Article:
26 September 2023

The Shared Table

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By Christine Salins.


One of the things we’ve missed most during these past few months of isolation is getting together with friends for shared feasts. Dipping into Clare Scrine’s book, The Shared Table, therefore leaves me feeling somewhat wistful. I miss the joy of cooking for people I care about, and I miss the conviviality of conversation around a shared table.

Thankfully, restrictions are easing and it won’t be long before we are sharing our table with friends again. Some of our friends are already open to indoor gatherings; others are taking it more cautiously. Everyone is on their own journey, at their own pace.

When gatherings resume, The Shared Table (Smith Street Books, RRP $39.99), will provide inspiration and pleasure. There’s such a joyous spirit to this book. “Food has always been my language of love,” says Scrine. “Some people find solace from their stress, loneliness or existential crises in art, music, dancing, or travel. For me, cooking has always been my outlet.”

And, she adds, “I think a shared table is the best place to passionately discuss the state of the world, and sometimes – for a small moment – to escape it.”

The book is designed to be a resource for when you’re cooking for a crowd or asked to bring a dish to share. “It’s a guide to cooking for your community – be they your colleagues, family, mates, housemates or lovers.”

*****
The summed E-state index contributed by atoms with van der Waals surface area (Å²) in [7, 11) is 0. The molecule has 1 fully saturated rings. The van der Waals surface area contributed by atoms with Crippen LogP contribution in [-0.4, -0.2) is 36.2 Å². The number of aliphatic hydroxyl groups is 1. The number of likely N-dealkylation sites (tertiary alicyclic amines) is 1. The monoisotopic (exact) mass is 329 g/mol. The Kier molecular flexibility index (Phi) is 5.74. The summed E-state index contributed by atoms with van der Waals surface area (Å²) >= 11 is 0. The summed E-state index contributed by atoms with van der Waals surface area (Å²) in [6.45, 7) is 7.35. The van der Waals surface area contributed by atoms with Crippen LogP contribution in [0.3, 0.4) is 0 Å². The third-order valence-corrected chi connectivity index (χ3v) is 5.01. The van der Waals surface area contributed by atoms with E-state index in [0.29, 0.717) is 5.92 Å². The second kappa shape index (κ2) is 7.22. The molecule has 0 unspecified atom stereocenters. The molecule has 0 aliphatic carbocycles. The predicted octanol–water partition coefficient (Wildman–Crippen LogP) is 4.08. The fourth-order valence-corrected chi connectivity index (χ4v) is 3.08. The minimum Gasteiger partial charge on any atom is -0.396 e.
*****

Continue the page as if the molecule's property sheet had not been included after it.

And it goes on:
Drawing on recipes that she has cooked for gatherings around her home town of Brisbane – and with evocative photography captured in share houses throughout the city’s inner suburbs – the book is divided into chapters with distinct themes. There’s a breakfast spread, a hangover brunch, a leisurely long lunch, a Mexican-inspired feast, Mediterranean dinner party, pasta night, comfort food, and food to eat with the hands.

All the recipes are vegetarian or vegan, although Scrine stresses that it isn’t a health book and she hopes it will appeal to “meat-lovers, strict vegans and everyone in between”. The recipes are economical, practical and fuss-free, like these Haloumi and Zucchini Fritters which are great for breakfast or as part of a brunch spread (“they’re even pretty good cold the next day”).

Scrine uses a food processor to grate the zucchini and haloumi, which makes it very easy, although a box grater will do fine. She recommends serving the fritters with sour cream and chutney, chilli sauce, or with eggs, rocket, avocado and hollandaise sauce.


Makes about 15 fritters

3 medium zucchini, grated

250 g haloumi, grated

½ bunch dill, chopped

½ bunch mint, chopped

3 spring onions, finely chopped

zest of 1 lemon

1 tbsp lemon juice

3 eggs, whisked

100 g (2/3 cup) self-raising flour (or gluten-free flour)

1 tsp salt

100 to 200 ml olive oil, for pan-frying

Put all the grated zucchini in a colander. Sprinkle liberally with salt and let it sit for 10 minutes.

Rinse the salt off, then squeeze all the water out of the zucchini; this is essential for crispy fritters. Pat dry with a clean cloth.

Transfer the zucchini to a bowl and add all the remaining ingredients, except the cooking oil. Stir well to combine.

Heat a large frying pan with a big glug of olive oil, enough to cover the pan by at least 5 mm. Once the oil is sizzling hot, add the fritter mixture in heaped tablespoon quantities.

Allow each fritter to fry until golden brown underneath (about 1 to 2 minutes), then flip. Press them down slightly to ensure the middle is cooking. Reduce the heat and cook for a further 2 to 3 minutes. Transfer to a plate.

The fritters are best served fresh and hot but are easily brought back to life in a frying pan or warm oven once chilled.

Recipe and image from The Shared Table by Clare Scrine, published by Smith Street Books.

Photography © Savannah van der Niet.

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